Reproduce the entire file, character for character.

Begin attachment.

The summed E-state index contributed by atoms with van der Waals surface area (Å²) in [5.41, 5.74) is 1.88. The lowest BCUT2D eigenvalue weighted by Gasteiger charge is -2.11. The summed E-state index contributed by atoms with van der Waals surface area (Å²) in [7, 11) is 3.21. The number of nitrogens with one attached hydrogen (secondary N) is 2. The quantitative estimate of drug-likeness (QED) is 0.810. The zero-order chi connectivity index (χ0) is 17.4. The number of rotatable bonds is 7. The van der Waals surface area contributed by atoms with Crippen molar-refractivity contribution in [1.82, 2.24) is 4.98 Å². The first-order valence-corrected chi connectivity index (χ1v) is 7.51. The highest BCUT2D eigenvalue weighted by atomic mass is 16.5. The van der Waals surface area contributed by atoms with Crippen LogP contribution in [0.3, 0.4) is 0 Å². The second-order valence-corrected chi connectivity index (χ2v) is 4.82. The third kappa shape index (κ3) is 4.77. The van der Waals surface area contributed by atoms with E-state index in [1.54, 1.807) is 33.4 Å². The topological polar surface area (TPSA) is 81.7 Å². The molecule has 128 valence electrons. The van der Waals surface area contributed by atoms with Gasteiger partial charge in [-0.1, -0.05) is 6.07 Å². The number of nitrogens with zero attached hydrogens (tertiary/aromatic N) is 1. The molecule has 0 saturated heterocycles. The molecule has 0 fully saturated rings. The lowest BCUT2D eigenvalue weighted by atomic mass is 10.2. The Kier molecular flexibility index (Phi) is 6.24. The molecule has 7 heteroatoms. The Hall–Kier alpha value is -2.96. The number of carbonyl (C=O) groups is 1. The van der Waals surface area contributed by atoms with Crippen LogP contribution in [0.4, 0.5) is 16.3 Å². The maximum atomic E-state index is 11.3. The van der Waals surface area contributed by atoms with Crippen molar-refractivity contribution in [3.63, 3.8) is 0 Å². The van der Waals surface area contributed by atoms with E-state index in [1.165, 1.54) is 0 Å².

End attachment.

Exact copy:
The summed E-state index contributed by atoms with van der Waals surface area (Å²) in [5.41, 5.74) is 1.88. The lowest BCUT2D eigenvalue weighted by Gasteiger charge is -2.11. The summed E-state index contributed by atoms with van der Waals surface area (Å²) in [7, 11) is 3.21. The number of nitrogens with one attached hydrogen (secondary N) is 2. The quantitative estimate of drug-likeness (QED) is 0.810. The zero-order chi connectivity index (χ0) is 17.4. The number of rotatable bonds is 7. The van der Waals surface area contributed by atoms with Crippen molar-refractivity contribution in [1.82, 2.24) is 4.98 Å². The first-order valence-corrected chi connectivity index (χ1v) is 7.51. The highest BCUT2D eigenvalue weighted by atomic mass is 16.5. The van der Waals surface area contributed by atoms with Crippen LogP contribution in [0.3, 0.4) is 0 Å². The second-order valence-corrected chi connectivity index (χ2v) is 4.82. The third kappa shape index (κ3) is 4.77. The van der Waals surface area contributed by atoms with E-state index in [1.54, 1.807) is 33.4 Å². The topological polar surface area (TPSA) is 81.7 Å². The molecule has 128 valence electrons. The van der Waals surface area contributed by atoms with Gasteiger partial charge in [-0.1, -0.05) is 6.07 Å². The number of nitrogens with zero attached hydrogens (tertiary/aromatic N) is 1. The molecule has 0 saturated heterocycles. The molecule has 0 fully saturated rings. The lowest BCUT2D eigenvalue weighted by atomic mass is 10.2. The Kier molecular flexibility index (Phi) is 6.24. The molecule has 7 heteroatoms. The Hall–Kier alpha value is -2.96. The number of carbonyl (C=O) groups is 1. The van der Waals surface area contributed by atoms with Crippen LogP contribution in [0.4, 0.5) is 16.3 Å². The maximum atomic E-state index is 11.3. The van der Waals surface area contributed by atoms with Crippen molar-refractivity contribution in [3.63, 3.8) is 0 Å². The van der Waals surface area contributed by atoms with E-state index in [1.165, 1.54) is 0 Å².